Madame Chairman and Ranking Member Inhofe,
Thank you for allowing me the opportunity to submit a statement at today’s hearing. I agree with the Ranking Member of the Committee that such a statement is better suited for a session of morning business on the Senate floor. However, I believe it is important to have a balanced debate, and so I want to make my views clear for the record.
There is no question that the issue of climate change is on the minds of the American people. Discussions on climate change, which are traditionally commonplace in the media, are now commonplace around the water cooler. Unfortunately, those discussions are dominated by misinformation and are based on scare tactics. Rather than allowing the science to run its course, the issue has become politicized.
I do not believe that climate change is nearly as pressing a problem many proponents would suggest. We do not trust our weathermen to predict the temperature a week in advance, and so it is difficult for me to believe that individuals can predict the weather 100 years from now. Particularly given that just a few decades ago, we were told that the world was entering the next ice age, I struggle to see how some can discuss the issue with absolute certainty.
Because the science is not settled on the issue of climate change, I will not support any actions that will put the United States at an economic disadvantage without any guarantees that the problem is real and without any guarantees that these so-called solutions will address the issue.
As that is the case, I base my position on climate change on the Byrd-Hagel Resolution, which passed the United States Senate on June 12, 1997 by a vote of 95–0. The legislation should set the standards for United States signature on any treaty that forces the reduction of greenhouse gases. The resolution requires that all nations, including developing nations like China and India, be a part of any agreement. Additionally, the resolution requires that any measures enacted domestically do not harm our country’s economy.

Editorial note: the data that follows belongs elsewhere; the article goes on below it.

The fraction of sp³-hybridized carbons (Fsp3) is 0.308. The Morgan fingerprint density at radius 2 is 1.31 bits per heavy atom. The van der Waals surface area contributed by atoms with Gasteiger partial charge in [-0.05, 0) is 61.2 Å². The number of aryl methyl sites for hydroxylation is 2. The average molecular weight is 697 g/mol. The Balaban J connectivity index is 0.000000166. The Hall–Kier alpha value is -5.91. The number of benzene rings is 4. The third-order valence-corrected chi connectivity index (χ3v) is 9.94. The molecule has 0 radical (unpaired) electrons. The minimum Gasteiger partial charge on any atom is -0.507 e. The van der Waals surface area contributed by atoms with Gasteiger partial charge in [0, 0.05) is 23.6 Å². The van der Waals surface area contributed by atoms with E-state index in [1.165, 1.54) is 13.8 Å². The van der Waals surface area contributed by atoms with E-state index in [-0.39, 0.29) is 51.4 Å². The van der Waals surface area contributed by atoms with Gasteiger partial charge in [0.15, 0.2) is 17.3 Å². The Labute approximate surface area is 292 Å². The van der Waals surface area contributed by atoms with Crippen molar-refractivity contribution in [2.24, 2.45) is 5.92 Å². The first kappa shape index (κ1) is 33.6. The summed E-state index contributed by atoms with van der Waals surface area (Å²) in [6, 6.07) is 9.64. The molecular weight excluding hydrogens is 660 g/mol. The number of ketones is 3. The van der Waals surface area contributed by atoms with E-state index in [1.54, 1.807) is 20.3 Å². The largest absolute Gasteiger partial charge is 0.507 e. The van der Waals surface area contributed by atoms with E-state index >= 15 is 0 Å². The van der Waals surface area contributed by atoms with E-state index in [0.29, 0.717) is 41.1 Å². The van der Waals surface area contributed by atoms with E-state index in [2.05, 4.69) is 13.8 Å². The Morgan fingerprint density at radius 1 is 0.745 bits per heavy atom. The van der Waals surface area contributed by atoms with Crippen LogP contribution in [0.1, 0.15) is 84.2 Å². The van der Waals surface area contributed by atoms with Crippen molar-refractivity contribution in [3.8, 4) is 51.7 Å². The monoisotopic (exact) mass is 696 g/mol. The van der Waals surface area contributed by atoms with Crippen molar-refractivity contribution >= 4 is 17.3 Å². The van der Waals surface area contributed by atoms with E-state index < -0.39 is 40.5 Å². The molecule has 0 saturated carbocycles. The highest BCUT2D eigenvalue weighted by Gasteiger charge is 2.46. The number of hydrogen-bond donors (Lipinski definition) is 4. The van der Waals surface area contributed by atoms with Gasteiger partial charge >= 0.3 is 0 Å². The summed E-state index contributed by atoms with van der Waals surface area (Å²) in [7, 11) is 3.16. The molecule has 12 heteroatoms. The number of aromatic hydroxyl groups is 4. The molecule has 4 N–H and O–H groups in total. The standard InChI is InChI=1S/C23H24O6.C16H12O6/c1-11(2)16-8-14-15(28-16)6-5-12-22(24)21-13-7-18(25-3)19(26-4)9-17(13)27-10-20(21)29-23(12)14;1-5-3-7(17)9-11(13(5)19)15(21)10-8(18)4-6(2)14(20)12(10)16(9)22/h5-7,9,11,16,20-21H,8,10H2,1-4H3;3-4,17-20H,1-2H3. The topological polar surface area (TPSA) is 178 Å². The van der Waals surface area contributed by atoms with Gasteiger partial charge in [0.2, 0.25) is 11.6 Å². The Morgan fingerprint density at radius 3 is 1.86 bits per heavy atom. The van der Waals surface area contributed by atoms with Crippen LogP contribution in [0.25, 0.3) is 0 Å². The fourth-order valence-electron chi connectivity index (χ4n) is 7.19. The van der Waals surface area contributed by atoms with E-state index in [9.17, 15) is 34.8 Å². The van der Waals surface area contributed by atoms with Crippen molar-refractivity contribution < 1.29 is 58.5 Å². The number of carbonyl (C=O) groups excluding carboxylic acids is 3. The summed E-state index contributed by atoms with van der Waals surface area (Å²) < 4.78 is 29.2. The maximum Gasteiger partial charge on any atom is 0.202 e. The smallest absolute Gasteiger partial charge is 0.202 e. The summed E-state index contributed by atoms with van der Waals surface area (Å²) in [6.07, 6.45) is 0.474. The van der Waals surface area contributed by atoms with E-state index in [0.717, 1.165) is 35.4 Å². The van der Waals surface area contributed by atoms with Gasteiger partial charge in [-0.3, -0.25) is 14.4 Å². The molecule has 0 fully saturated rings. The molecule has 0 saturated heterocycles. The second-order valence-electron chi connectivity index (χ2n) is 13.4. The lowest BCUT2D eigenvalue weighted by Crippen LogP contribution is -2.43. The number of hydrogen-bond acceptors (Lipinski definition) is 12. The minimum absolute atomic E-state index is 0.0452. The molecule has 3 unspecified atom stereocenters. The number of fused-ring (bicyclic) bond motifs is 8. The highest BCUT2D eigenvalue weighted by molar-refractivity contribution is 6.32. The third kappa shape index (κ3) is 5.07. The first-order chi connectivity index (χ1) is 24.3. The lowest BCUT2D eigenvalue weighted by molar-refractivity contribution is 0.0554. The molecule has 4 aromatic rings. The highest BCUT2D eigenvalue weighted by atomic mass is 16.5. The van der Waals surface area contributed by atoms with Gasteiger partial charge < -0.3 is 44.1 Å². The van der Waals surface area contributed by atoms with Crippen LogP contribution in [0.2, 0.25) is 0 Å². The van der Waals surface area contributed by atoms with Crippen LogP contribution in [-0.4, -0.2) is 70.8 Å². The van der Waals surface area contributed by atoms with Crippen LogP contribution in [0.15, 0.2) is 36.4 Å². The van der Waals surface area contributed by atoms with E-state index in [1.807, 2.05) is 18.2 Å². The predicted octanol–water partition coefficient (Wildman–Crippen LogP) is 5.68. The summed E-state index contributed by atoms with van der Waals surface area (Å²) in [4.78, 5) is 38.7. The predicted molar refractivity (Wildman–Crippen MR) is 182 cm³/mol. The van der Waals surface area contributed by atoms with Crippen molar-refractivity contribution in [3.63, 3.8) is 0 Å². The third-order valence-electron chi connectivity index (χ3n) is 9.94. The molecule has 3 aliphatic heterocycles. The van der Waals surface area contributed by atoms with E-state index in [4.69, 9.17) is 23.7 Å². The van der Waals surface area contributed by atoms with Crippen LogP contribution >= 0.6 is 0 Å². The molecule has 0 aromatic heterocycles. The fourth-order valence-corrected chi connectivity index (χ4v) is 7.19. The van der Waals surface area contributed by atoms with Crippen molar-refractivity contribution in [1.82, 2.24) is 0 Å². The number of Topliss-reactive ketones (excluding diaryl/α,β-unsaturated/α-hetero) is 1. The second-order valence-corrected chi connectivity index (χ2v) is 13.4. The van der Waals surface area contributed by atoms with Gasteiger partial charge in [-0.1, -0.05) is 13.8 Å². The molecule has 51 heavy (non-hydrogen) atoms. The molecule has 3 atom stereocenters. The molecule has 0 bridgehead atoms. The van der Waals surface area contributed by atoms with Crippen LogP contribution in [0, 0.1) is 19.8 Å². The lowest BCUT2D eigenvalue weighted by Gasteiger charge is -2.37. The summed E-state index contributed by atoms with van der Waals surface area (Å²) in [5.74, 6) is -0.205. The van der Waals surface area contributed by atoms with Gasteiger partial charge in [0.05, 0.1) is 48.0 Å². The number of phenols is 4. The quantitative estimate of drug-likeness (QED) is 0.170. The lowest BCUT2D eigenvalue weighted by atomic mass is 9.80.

If we act, we must do so in a way that makes sense and does not dramatically disadvantage the United States. My experience at the Kyoto Conference tells me that the mandatory CO2 caps that have been proposed do not meet the high standard laid out under the Byrd-Hagel Resolution.
I was a member of the United States Senate delegation to Kyoto, Japan in 1997 where the Kyoto Protocol was drafted. One of the things I noticed when I got to that conference was that the delegation from the United States was one of the only delegations who were treating Kyoto as an environmental conference. The vast majority of nations in attendance realized that it was an economic conference. They saw Kyoto as an opportunity to harm the U.S. economy. The Chinese delegation, whose country represents the world’s fastest growing emitter of CO2, made it clear that they would never be part of a treaty that forced them to reduce their CO2 emissions. Without involving China, no treaty or action to reduce CO2 makes any sense.
Instead of enacting costly legislation to cap CO2 emissions, I think the right approach is to develop technology and to share that technology with other nations. Doing so allows cleaner technologies to spread throughout the world, which is the best solution to what many believe is a “global problem.”
Thank you again for allowing me to share my thoughts on this issue.